Unhealthy lifestyles a silent killer, warns chief secretary
Half of all deaths may be caused by poor eating habits, lack of exercise
Hong Kong people may be getting wealthier, but it is not making them any healthier. In fact, Matthew Cheung Kin-chung has warned that more than 50% of annual deaths in the city can be attributed to unhealthy lifestyles and poor eating habits.
Writing in his Sunday blog, the Chief Secretary said almost half of the population had high blood pressure, diabetes or high cholesterol before the age of 40, which could cause cancer and heart disease. In 2016, 55% of all deaths resulted from such preventable illnesses.
The culprits? Work pressures, junk food and a lack of exercise. Cheung admitted he had a small “pot belly” himself, but said he was doing well compared with other leaders like China’s President Xi Jinping, United States President Donald Trump and North Korea’s Kim Jong-un.
It is not the first time the health issue has been raised. In 2015, AIA Group, the largest life insurer in Asia, said that Hong Kong people generally looked 5.7 years older than their actual ages, largely because they were eating badly.
AIA said 96% of respondents were not consuming the recommended daily minimum intake of five servings of fruit and vegetables; most were eating just 1.9 servings. The insurer quoted a Hospital Authority survey that had found 27% of women were centrally obese, carrying 32 inches of waist, while 13% of men had over 36 inches of waist.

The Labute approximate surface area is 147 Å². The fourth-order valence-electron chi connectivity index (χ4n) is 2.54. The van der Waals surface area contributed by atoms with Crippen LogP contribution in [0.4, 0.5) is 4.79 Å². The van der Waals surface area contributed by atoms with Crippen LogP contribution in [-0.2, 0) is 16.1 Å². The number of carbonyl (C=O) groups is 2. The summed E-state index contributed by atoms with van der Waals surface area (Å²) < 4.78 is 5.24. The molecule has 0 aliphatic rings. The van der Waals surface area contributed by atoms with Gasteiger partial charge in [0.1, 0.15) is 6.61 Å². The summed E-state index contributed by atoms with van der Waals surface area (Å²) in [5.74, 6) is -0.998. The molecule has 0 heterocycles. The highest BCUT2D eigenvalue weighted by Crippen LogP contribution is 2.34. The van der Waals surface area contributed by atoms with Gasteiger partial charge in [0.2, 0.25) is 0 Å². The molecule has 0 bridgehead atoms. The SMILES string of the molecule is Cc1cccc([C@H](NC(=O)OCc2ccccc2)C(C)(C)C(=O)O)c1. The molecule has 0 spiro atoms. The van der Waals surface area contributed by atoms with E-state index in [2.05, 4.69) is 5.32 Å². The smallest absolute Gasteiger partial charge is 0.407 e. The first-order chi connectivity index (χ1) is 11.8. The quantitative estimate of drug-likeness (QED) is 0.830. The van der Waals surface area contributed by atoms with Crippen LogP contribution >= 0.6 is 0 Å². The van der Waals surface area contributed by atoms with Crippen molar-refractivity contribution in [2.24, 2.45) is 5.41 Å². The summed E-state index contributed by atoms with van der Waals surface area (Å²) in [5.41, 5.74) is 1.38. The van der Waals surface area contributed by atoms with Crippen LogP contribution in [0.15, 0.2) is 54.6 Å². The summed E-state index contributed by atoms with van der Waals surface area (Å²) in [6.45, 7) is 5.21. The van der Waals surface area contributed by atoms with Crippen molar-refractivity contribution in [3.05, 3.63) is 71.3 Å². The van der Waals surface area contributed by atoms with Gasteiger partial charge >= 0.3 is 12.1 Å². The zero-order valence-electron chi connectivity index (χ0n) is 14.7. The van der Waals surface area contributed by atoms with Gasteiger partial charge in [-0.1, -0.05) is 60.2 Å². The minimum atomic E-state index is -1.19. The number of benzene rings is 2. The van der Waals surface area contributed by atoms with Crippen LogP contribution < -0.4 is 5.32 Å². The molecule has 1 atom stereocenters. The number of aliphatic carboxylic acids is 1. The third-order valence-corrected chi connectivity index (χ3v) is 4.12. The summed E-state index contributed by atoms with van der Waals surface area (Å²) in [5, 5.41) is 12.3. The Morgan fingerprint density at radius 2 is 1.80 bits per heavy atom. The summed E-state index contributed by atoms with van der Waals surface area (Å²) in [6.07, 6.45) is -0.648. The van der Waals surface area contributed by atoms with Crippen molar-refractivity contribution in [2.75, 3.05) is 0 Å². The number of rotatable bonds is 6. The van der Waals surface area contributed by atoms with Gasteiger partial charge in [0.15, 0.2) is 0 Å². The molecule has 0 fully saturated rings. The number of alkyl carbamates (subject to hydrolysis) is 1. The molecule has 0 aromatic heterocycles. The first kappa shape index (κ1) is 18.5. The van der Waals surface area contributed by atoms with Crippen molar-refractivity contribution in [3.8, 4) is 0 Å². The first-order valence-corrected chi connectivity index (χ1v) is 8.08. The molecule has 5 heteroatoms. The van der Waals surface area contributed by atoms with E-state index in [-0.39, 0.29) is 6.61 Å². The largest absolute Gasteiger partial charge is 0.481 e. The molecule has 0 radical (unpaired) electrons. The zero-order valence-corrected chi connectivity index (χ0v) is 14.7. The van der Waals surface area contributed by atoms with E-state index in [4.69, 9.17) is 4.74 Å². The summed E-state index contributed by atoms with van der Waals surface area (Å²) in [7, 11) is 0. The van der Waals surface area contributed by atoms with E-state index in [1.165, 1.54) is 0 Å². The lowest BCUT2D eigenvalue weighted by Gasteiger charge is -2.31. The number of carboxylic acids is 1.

According to the 3-4-50 theory developed by the Oxford Health Alliance, the three unhealthy behaviors — poor eating habits, lack of physical exercise and smoking — can result in four chronic diseases (cancer, diabetes, cardiovascular and lung disease) that cause 50% of deaths worldwide.
It doesn’t appear that the message has sunk in during the past three years. As people become richer from the surging property and stock markets, they have also been piling on the calories, presumably because earning more money also induces them to eat more.
The government has long been advocating lower consumption of sugar, fat and salt in meals, and even appointed Executive Council member Bernard Charnwut Chan (now the Exco Convenor) to head a committee on the issue three years ago.
Chan, who suffered in his youth from takayasu arteritis, a vasculitis disease that causes arterial hypertension, has got by for years without eating a lot of sugar and salt. Instead, he likes chili powder, which may not suit everyone — especially those with stomach problems.
With government appeals seemingly falling on death ears, Cheung believes it is time for individuals to take the initiative themselves.